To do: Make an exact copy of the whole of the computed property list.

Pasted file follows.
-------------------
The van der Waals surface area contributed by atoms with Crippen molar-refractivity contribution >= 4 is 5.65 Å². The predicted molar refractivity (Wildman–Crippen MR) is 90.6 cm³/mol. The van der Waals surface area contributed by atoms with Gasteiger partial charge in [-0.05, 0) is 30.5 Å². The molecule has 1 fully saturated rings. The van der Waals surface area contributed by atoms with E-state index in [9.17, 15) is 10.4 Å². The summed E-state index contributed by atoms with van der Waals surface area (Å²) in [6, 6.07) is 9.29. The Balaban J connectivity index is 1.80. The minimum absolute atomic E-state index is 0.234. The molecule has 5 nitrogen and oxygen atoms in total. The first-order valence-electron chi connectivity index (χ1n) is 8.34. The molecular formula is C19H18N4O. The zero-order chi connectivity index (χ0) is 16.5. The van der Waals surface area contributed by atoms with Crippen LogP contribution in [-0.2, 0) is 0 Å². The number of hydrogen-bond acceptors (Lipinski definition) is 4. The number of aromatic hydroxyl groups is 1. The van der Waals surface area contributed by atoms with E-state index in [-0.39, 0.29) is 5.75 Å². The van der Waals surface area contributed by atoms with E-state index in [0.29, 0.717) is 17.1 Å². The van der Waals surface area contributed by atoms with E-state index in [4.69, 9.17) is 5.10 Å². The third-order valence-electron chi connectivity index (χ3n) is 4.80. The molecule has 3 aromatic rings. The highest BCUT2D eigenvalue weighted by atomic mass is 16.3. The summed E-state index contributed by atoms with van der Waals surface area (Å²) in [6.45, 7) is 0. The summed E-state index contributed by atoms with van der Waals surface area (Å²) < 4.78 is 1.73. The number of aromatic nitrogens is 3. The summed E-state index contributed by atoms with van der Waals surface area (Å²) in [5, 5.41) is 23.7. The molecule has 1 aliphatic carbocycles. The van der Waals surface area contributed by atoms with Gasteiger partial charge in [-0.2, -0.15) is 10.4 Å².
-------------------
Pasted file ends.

The van der Waals surface area contributed by atoms with Crippen molar-refractivity contribution >= 4 is 5.65 Å². The predicted molar refractivity (Wildman–Crippen MR) is 90.6 cm³/mol. The van der Waals surface area contributed by atoms with Gasteiger partial charge in [-0.05, 0) is 30.5 Å². The molecule has 1 fully saturated rings. The van der Waals surface area contributed by atoms with E-state index in [9.17, 15) is 10.4 Å². The summed E-state index contributed by atoms with van der Waals surface area (Å²) in [6, 6.07) is 9.29. The Balaban J connectivity index is 1.80. The minimum absolute atomic E-state index is 0.234. The molecule has 5 nitrogen and oxygen atoms in total. The first-order valence-electron chi connectivity index (χ1n) is 8.34. The molecular formula is C19H18N4O. The zero-order chi connectivity index (χ0) is 16.5. The van der Waals surface area contributed by atoms with Crippen LogP contribution in [-0.2, 0) is 0 Å². The number of hydrogen-bond acceptors (Lipinski definition) is 4. The number of aromatic hydroxyl groups is 1. The van der Waals surface area contributed by atoms with E-state index in [-0.39, 0.29) is 5.75 Å². The van der Waals surface area contributed by atoms with E-state index in [0.29, 0.717) is 17.1 Å². The van der Waals surface area contributed by atoms with E-state index in [4.69, 9.17) is 5.10 Å². The third-order valence-electron chi connectivity index (χ3n) is 4.80. The molecule has 3 aromatic rings. The highest BCUT2D eigenvalue weighted by atomic mass is 16.3. The summed E-state index contributed by atoms with van der Waals surface area (Å²) in [6.45, 7) is 0. The summed E-state index contributed by atoms with van der Waals surface area (Å²) < 4.78 is 1.73. The number of aromatic nitrogens is 3. The summed E-state index contributed by atoms with van der Waals surface area (Å²) in [5, 5.41) is 23.7. The molecule has 1 aliphatic carbocycles. The van der Waals surface area contributed by atoms with Gasteiger partial charge in [-0.2, -0.15) is 10.4 Å².